Shares of California Resources Corp (NYSE:CRC), Chaparral Energy Inc, Noble Corporation PLC (NYSE:NE), Oceaneering International (NYSE:OII), and Weatherford International plc (NYSE:WFT) all ended trading on December 20 down by double digits. The big driver for all five of these oil-related companies was the huge sell-off in crude oil futures.
Two of the world's most important crude oil benchmarks fell more than 4% on the day. West Texas Intermediate, a key benchmark for U.S. oil, fell 4.1%, while Brent, the North Sea benchmark that represents more oil than any other global price for crude, finished the day down 4.4%, making Dec. 20 the biggest single-day decline for oil markets since late 2014, when oil prices were a few months into what would become one of the worst oil downturns in years.
Crude oil prices continue to fall on concerns about an oil glut and fears that global oil demand could weaken as we head into 2019. In addition to that, a looming trade war between the U.S. and China and deceleration of economic growth in some parts of the world have caused oil investors to turn decidedly negative in recent months. If we go back to the 2018 oil price peak of $86.29 on October 3, Brent crude prices have fallen by 37%.
The huge drop in oil prices has spooked investors. Over that same period, all of these oil stocks have fallen even further:
On one hand, investors shouldn't read too much into a single day's movement in any commodity price, but it's pretty clear that there's an oversupply of oil right now. But unlike the last time oil fell 4% in a single day in late 2014, the fundamentals of supply and demand appear to be much healthier today.
At that point in 2014, crude was only a few months removed from trading for triple digits and OPEC's approach at the time was closer to a game of "chicken" with other global producers, like the U.S. and Russia. In other words, the oil kept pumping for some time, which led to a massive global oversupply that saw crude prices fall well below $30 in early 2016.
Today, OPEC is taking a very different approach. It cautioned many months ago that while the market was fearing a shortage, the bigger risk was an oversupply. The Saudi Arabia-led cartel has proven absolutely right, but unlike in 2014-2016, when it kept on pumping, OPEC said it would cut production starting in 2019, helping to restore balance to the supply side.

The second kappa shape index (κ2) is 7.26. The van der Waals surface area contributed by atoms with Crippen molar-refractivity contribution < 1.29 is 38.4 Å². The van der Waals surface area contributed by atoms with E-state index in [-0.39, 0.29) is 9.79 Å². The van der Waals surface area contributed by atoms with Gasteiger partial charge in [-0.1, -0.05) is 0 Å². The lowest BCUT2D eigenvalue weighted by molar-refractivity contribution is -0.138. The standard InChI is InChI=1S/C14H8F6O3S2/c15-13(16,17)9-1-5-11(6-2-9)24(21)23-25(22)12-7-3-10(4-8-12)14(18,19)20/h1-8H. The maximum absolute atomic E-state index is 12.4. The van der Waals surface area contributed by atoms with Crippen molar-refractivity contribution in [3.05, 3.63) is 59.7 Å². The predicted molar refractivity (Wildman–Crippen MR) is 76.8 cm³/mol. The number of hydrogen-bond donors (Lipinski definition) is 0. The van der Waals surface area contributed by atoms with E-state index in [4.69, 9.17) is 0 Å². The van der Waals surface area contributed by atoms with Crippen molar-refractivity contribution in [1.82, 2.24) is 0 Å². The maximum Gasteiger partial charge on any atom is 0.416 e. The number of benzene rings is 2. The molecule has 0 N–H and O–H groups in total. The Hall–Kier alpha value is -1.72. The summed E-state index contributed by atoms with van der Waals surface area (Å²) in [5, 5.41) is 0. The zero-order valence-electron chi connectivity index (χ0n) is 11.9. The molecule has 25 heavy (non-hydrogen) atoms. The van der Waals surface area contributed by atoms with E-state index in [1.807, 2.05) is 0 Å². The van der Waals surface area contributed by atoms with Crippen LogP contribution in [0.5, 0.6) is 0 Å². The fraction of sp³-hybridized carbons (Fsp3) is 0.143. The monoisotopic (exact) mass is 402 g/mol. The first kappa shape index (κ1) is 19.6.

Back to the five companies above.
Of this group, Weatherford International is the only one I'd call truly troubled. It's on the brink of insolvency and looks increasingly like it will have to resort to bankruptcy proceedings. So before you decide that the $0.25 per-share price looks attractive, it's important to know that if it does file for bankruptcy, common shareholders would almost certainly be wiped out almost entirely. It's possible the company recovers without filing, but I think it's unlikely at this point.
There's no doubt that oil producers Chaparral Energy and California Resources both would benefit from higher oil prices. Chaparral owns a fair amount of lower-cost production in the STACK play, but California Resources, frankly, needs higher prices to thrive.
For Oceaneering International and Noble Corp, the answer isn't so straightforward. As providers of offshore services to oil and natural gas producers, they get an indirect benefit from higher prices, which can increase the incentive for producers to invest in developing offshore resources. 2018's price recovery started pushing some money back offshore, and that recovery is set to continue in 2019.
At the same time, however, if oil prices don't start to turn higher in the near term, it will be harder and harder for producers to justify future investments. Offshore oil can be very profitable but take years and years to develop, so producers need some measure of certainty in cash flows from their existing production before committing to these projects.
To put it plainly, Noble and Oceaneering International are two of the top operators in what they do, but it could take some time for investors to start seeing the upside, particularly if the oil market remains oversupplied.